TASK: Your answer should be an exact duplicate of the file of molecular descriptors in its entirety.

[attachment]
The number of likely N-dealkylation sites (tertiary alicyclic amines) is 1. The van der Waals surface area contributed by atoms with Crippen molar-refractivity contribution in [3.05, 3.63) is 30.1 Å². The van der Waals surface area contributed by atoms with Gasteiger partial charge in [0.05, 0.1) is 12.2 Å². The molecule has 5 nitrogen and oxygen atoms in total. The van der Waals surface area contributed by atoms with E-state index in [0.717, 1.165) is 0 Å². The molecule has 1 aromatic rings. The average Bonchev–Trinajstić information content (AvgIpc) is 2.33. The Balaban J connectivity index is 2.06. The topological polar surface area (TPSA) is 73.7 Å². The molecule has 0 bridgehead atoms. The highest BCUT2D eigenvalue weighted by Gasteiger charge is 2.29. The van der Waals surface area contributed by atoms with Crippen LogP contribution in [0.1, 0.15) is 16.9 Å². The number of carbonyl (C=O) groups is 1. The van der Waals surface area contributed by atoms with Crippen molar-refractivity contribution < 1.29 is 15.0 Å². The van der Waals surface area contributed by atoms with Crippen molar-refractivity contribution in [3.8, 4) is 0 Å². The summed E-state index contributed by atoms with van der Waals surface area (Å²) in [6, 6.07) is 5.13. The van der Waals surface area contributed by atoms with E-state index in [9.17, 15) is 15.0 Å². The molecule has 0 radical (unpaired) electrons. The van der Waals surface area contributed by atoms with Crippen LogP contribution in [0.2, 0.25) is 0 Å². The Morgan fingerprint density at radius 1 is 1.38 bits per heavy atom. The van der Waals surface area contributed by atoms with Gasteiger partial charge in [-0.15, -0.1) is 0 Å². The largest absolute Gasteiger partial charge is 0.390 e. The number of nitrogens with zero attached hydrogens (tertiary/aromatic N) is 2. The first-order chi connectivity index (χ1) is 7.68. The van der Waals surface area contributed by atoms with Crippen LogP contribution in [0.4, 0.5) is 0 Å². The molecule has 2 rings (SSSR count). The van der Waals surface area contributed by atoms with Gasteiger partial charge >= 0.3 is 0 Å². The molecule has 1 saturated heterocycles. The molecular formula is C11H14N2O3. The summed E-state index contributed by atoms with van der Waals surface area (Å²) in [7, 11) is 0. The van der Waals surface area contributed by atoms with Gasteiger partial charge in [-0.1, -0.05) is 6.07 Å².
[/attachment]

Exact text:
The number of likely N-dealkylation sites (tertiary alicyclic amines) is 1. The van der Waals surface area contributed by atoms with Crippen molar-refractivity contribution in [3.05, 3.63) is 30.1 Å². The van der Waals surface area contributed by atoms with Gasteiger partial charge in [0.05, 0.1) is 12.2 Å². The molecule has 5 nitrogen and oxygen atoms in total. The van der Waals surface area contributed by atoms with E-state index in [0.717, 1.165) is 0 Å². The molecule has 1 aromatic rings. The average Bonchev–Trinajstić information content (AvgIpc) is 2.33. The Balaban J connectivity index is 2.06. The topological polar surface area (TPSA) is 73.7 Å². The molecule has 0 bridgehead atoms. The highest BCUT2D eigenvalue weighted by Gasteiger charge is 2.29. The van der Waals surface area contributed by atoms with Crippen LogP contribution in [0.1, 0.15) is 16.9 Å². The number of carbonyl (C=O) groups is 1. The van der Waals surface area contributed by atoms with Crippen molar-refractivity contribution < 1.29 is 15.0 Å². The van der Waals surface area contributed by atoms with Crippen molar-refractivity contribution in [3.8, 4) is 0 Å². The summed E-state index contributed by atoms with van der Waals surface area (Å²) in [6, 6.07) is 5.13. The van der Waals surface area contributed by atoms with E-state index in [9.17, 15) is 15.0 Å². The molecule has 0 radical (unpaired) electrons. The van der Waals surface area contributed by atoms with Crippen LogP contribution in [0.2, 0.25) is 0 Å². The Morgan fingerprint density at radius 1 is 1.38 bits per heavy atom. The van der Waals surface area contributed by atoms with Gasteiger partial charge in [-0.15, -0.1) is 0 Å². The largest absolute Gasteiger partial charge is 0.390 e. The number of nitrogens with zero attached hydrogens (tertiary/aromatic N) is 2. The first-order chi connectivity index (χ1) is 7.68. The van der Waals surface area contributed by atoms with Crippen LogP contribution in [0.4, 0.5) is 0 Å². The molecule has 2 rings (SSSR count). The van der Waals surface area contributed by atoms with Gasteiger partial charge >= 0.3 is 0 Å². The molecule has 1 saturated heterocycles. The molecular formula is C11H14N2O3. The summed E-state index contributed by atoms with van der Waals surface area (Å²) in [7, 11) is 0. The van der Waals surface area contributed by atoms with Gasteiger partial charge in [-0.1, -0.05) is 6.07 Å².